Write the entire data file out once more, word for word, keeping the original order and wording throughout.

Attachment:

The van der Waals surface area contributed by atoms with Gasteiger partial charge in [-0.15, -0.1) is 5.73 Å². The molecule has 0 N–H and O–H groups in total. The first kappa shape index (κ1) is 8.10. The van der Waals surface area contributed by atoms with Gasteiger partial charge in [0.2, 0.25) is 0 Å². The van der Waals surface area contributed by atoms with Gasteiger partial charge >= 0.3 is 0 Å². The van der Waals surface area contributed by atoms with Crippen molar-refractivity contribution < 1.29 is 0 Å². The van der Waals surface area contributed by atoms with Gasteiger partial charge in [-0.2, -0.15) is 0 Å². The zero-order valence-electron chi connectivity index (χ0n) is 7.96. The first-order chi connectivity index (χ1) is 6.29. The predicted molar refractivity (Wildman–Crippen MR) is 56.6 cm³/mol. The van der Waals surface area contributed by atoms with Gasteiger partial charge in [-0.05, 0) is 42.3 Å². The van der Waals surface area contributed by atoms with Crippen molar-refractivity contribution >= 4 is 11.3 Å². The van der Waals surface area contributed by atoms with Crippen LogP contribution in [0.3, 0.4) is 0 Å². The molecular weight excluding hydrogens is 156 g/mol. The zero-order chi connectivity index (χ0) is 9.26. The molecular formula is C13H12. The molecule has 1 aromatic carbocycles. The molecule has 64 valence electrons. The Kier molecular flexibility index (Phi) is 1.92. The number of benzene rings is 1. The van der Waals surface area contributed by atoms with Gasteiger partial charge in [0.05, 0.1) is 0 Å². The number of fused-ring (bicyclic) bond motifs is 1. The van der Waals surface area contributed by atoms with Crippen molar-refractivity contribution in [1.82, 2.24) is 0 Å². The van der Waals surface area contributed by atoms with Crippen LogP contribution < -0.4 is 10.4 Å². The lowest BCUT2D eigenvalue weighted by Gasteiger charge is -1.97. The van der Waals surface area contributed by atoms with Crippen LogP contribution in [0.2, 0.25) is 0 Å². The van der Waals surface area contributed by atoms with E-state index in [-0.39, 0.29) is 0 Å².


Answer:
The van der Waals surface area contributed by atoms with Gasteiger partial charge in [-0.15, -0.1) is 5.73 Å². The molecule has 0 N–H and O–H groups in total. The first kappa shape index (κ1) is 8.10. The van der Waals surface area contributed by atoms with Gasteiger partial charge in [0.2, 0.25) is 0 Å². The van der Waals surface area contributed by atoms with Gasteiger partial charge >= 0.3 is 0 Å². The van der Waals surface area contributed by atoms with Crippen molar-refractivity contribution < 1.29 is 0 Å². The van der Waals surface area contributed by atoms with Gasteiger partial charge in [-0.2, -0.15) is 0 Å². The zero-order valence-electron chi connectivity index (χ0n) is 7.96. The first-order chi connectivity index (χ1) is 6.29. The predicted molar refractivity (Wildman–Crippen MR) is 56.6 cm³/mol. The van der Waals surface area contributed by atoms with Gasteiger partial charge in [-0.05, 0) is 42.3 Å². The van der Waals surface area contributed by atoms with Crippen molar-refractivity contribution >= 4 is 11.3 Å². The van der Waals surface area contributed by atoms with Crippen LogP contribution in [0.3, 0.4) is 0 Å². The molecular weight excluding hydrogens is 156 g/mol. The zero-order chi connectivity index (χ0) is 9.26. The molecular formula is C13H12. The molecule has 1 aromatic carbocycles. The molecule has 64 valence electrons. The Kier molecular flexibility index (Phi) is 1.92. The number of benzene rings is 1. The van der Waals surface area contributed by atoms with Gasteiger partial charge in [0.05, 0.1) is 0 Å². The number of fused-ring (bicyclic) bond motifs is 1. The van der Waals surface area contributed by atoms with Crippen molar-refractivity contribution in [1.82, 2.24) is 0 Å². The van der Waals surface area contributed by atoms with Crippen LogP contribution < -0.4 is 10.4 Å². The lowest BCUT2D eigenvalue weighted by Gasteiger charge is -1.97. The van der Waals surface area contributed by atoms with Crippen LogP contribution in [0.2, 0.25) is 0 Å². The van der Waals surface area contributed by atoms with E-state index in [-0.39, 0.29) is 0 Å².